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NEWS | Nov. 25, 2013

Press Engagement with Republic of Korea MND Press Corps

[START]

COL Hannah: Ladies and gentlemen, I would like to formally introduce GEN Scaparrotti, our Commander of Combined Forces Command, United Nations Command, and US Forces Korea.

We are conducting an on-the-record briefing today. We have a total of 30 minutes, including an opening statement by the General and then we will open it up for questions.

Sir, I turn it over to you please.

GEN Scaparrotti: Thank you very much. As we were walking down there, she [COL Hannah] said, Sir, they are all very happy that you are doing this today.

I said I almost would rather be at the dentist office. Ha ha.

Ok, that’s a joke.

With all humor aside, I realize how important you are to democracy and free press is democracy. I make a commitment to do this on a regular basis with you.

Ladies and Gentlemen, I want to cover one thing first before I begin the statement. And that is, as you know, we recently lost two of our Soldiers to a tragic training accident.  We mourn their loss and deeply value their sacrifice as they served here in Korea, protecting the security of the Republic of Korea.  Our hearts ache for their loved ones and I send my deepest condolences to their families and their loved ones.

Thank you for allowing me to speak here today for the importance of our Alliance.

Over the last 60 years …together, we have maintained stability in Korea because of the tireless efforts of the many men and women of the Alliance.This dedication has allowed the Republic of Korea to go from a war torn nation to one that is a vibrant democracy, an economic leader, a vital security partner, and a contributor to security operations around the world.

We currently face difficult challenges including reduced military budgets.Rest assured, even with these challenges, the U.S. has not reduced our commitment to the Republic of Korea or the Alliance.

The U.S. remains steadfast.Recently we have deployed an additional aviation battalion to Korea, we are fielding the most modern weapons systems in our inventory to Korea, and the readiness of our forces in Korea are prioritized second only to those in Afghanistan.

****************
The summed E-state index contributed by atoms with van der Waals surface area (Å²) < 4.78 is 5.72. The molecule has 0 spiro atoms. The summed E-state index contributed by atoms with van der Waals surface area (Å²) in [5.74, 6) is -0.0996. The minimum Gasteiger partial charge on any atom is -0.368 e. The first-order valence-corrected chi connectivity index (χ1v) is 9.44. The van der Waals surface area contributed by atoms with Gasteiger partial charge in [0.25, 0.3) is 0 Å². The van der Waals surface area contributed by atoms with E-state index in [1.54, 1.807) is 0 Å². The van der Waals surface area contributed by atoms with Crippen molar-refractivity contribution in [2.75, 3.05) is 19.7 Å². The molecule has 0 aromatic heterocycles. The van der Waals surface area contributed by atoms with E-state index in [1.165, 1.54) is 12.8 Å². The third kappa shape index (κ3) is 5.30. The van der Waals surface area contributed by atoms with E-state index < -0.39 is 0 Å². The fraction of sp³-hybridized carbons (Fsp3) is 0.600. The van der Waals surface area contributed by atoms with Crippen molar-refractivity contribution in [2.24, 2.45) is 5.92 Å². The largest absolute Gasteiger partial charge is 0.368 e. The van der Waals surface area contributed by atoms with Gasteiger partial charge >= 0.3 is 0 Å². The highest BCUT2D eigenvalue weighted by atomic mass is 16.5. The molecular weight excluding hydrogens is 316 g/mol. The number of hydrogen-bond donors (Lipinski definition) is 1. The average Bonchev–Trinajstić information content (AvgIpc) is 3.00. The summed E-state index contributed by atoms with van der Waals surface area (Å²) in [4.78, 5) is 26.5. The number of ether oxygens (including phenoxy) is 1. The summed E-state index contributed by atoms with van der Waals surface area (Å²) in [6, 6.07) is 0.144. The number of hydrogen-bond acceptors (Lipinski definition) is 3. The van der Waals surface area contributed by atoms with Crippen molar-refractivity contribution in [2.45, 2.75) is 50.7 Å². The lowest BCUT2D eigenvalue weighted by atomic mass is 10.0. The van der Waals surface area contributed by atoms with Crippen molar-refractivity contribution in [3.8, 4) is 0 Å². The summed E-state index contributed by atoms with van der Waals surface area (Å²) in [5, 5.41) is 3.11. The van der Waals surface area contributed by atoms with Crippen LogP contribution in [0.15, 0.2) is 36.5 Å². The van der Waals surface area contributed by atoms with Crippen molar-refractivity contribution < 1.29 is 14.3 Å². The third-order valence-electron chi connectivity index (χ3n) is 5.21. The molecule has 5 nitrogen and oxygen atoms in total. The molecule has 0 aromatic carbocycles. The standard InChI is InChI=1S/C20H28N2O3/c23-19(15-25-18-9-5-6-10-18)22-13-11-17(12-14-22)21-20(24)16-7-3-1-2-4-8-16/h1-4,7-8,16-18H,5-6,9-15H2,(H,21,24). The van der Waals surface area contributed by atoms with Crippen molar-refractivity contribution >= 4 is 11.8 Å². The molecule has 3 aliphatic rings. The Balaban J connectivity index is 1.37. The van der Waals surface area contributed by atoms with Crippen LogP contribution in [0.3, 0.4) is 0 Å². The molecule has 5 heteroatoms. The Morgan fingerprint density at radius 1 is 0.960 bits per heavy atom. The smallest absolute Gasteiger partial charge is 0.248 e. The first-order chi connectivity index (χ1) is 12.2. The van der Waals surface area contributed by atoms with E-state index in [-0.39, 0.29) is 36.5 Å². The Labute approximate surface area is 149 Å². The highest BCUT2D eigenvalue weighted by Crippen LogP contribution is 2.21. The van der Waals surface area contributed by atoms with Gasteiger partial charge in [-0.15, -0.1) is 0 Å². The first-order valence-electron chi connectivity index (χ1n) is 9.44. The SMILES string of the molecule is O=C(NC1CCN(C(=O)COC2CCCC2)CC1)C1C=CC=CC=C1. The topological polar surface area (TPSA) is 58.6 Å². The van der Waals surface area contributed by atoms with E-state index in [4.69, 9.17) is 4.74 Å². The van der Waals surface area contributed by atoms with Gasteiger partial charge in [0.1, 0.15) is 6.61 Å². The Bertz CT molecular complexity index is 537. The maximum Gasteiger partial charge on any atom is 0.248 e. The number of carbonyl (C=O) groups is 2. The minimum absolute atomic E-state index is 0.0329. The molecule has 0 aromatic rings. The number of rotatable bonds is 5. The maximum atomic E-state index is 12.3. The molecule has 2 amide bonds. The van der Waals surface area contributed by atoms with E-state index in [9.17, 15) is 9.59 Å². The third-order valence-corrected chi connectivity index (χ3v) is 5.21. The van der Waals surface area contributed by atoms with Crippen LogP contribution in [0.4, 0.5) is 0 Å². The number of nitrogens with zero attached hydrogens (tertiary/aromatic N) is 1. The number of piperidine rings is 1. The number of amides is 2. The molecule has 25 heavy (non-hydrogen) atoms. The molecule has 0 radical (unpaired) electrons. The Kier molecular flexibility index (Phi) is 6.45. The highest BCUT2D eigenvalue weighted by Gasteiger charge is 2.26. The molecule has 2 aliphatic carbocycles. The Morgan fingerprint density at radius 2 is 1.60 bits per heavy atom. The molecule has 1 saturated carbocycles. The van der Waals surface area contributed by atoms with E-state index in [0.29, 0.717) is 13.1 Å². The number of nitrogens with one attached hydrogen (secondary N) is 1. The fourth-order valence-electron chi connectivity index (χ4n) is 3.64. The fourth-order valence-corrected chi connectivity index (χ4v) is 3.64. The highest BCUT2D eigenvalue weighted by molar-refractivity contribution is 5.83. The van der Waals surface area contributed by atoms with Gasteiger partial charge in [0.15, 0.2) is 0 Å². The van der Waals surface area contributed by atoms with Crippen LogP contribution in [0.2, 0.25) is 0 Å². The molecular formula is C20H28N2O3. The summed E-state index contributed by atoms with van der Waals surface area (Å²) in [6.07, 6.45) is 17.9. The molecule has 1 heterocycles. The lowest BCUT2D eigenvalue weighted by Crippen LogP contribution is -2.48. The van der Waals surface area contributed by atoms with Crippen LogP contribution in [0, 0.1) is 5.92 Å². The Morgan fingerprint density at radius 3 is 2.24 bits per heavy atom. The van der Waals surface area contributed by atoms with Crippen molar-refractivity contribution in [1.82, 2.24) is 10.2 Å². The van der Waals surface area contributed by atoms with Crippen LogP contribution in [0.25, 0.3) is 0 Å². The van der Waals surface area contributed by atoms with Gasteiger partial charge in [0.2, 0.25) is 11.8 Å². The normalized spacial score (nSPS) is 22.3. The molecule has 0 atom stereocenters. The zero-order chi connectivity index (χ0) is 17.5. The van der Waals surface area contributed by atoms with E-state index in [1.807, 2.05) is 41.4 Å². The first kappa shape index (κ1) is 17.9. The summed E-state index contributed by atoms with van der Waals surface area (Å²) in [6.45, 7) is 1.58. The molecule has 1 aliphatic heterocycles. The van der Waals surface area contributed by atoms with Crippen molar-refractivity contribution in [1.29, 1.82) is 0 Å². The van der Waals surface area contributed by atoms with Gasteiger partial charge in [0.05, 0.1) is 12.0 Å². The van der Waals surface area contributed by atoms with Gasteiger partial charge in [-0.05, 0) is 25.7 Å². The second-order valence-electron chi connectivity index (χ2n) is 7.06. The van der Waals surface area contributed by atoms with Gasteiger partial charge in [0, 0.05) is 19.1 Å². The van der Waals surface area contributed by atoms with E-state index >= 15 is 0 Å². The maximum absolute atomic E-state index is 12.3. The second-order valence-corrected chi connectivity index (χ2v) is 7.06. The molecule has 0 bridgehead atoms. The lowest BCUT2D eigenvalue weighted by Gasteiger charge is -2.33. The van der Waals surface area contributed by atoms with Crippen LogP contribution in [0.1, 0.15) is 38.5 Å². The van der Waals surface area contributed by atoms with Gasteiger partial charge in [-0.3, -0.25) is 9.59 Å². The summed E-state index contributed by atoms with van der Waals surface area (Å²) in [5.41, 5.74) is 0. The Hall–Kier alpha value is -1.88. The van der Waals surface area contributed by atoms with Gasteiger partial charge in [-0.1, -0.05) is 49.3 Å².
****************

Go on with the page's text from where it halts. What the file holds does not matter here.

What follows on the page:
Since taking command, I have travelled twice to Washington, D.C. to discuss our mission and challenges with senior leaders of the U.S. military and our government.

They share a common theme, our commitment is firm and unwavering to the continued defense of the Republic of Korea.

The strength of the Alliance has been underscored this year by the meeting between our Presidents, between our Defense Ministers, and also between our Chairmen of the Joint Chiefs of Staff.

However, such staunch support is essential because our Alliance must remain vigilant and ready.The threat that we face from the North is real and unpredictable.To get my personal feel for our readiness of our armed forces to meet this threat, I‘ve been visiting many of the Republic of Korea and U.S. military units around the country, and it is clear to me that our forces are strong, have great professional leaders, and a great combined team.

We will continue to improve our combat readiness, ensuring that we are able to deter aggression, and if deterrence fails, to successfully defend the Republic of Korea.

To do this, I have laid out the Command’s Priorities.  They are:

  • Sustain and Strengthen the Alliance
  • Maintain the Armistice.  We will be ready to “Fight Tonight”
  • Transform and Achieve our Strategic Alliance 2015 Objectives
  • Sustain Force and Family Readiness
  • Enhance the UNC/CFC/USFK Team

I look forward to working with you as we continue to be one Alliance for one cause in the defense of the Republic of Korea.

As we say here, Katchi Kapshida!  We go together.

I appreciate your attendance today and I will take your questions now.

COL Hannah: Who wants to take the first question? Go ahead please, if you can state your organization as well.

Reporter (translated): GEN Scaparrotti, thank you very much for this opportunity to ask you a question. I am Mr. Kim Ho Jun from Yonhap news. This morning, at the AROKA breakfast, during your lecture, you stated the establishment of a ROK-US counter-missile capability committee in order to prepare and respond to the North Korean missile threat. My question is what are the roles and characteristics that this committee has?